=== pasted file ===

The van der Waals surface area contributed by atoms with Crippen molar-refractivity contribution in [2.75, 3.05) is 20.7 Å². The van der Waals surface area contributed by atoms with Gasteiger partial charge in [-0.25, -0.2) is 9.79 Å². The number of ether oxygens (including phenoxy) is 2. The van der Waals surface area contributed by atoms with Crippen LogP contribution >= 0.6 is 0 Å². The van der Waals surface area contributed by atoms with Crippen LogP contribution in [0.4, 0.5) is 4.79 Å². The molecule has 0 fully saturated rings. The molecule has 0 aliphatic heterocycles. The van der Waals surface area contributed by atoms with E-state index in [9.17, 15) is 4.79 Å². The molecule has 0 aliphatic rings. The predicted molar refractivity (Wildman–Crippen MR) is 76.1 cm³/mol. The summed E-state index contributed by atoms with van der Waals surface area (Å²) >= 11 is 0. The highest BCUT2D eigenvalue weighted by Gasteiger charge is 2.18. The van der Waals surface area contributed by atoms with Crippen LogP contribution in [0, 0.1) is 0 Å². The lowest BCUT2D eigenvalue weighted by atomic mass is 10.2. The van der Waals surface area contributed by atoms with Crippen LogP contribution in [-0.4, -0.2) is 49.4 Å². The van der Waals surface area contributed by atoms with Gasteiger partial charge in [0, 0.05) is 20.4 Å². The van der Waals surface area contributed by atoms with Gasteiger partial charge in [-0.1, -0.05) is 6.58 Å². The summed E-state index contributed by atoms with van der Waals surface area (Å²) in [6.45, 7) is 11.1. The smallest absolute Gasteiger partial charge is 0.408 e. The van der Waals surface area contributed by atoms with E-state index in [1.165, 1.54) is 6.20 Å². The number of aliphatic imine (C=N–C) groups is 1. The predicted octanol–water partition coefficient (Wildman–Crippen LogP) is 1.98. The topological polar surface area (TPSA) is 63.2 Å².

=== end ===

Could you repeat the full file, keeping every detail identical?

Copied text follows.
The van der Waals surface area contributed by atoms with Crippen molar-refractivity contribution in [2.75, 3.05) is 20.7 Å². The van der Waals surface area contributed by atoms with Gasteiger partial charge in [-0.25, -0.2) is 9.79 Å². The number of ether oxygens (including phenoxy) is 2. The van der Waals surface area contributed by atoms with Crippen LogP contribution >= 0.6 is 0 Å². The van der Waals surface area contributed by atoms with Crippen LogP contribution in [0.4, 0.5) is 4.79 Å². The molecule has 0 fully saturated rings. The molecule has 0 aliphatic heterocycles. The van der Waals surface area contributed by atoms with E-state index in [9.17, 15) is 4.79 Å². The molecule has 0 aliphatic rings. The predicted molar refractivity (Wildman–Crippen MR) is 76.1 cm³/mol. The summed E-state index contributed by atoms with van der Waals surface area (Å²) >= 11 is 0. The highest BCUT2D eigenvalue weighted by Gasteiger charge is 2.18. The van der Waals surface area contributed by atoms with Crippen LogP contribution in [0, 0.1) is 0 Å². The lowest BCUT2D eigenvalue weighted by atomic mass is 10.2. The van der Waals surface area contributed by atoms with Crippen LogP contribution in [-0.4, -0.2) is 49.4 Å². The van der Waals surface area contributed by atoms with Gasteiger partial charge in [0, 0.05) is 20.4 Å². The van der Waals surface area contributed by atoms with Gasteiger partial charge in [-0.1, -0.05) is 6.58 Å². The summed E-state index contributed by atoms with van der Waals surface area (Å²) in [6.45, 7) is 11.1. The smallest absolute Gasteiger partial charge is 0.408 e. The van der Waals surface area contributed by atoms with E-state index in [1.165, 1.54) is 6.20 Å². The number of aliphatic imine (C=N–C) groups is 1. The predicted octanol–water partition coefficient (Wildman–Crippen LogP) is 1.98. The topological polar surface area (TPSA) is 63.2 Å².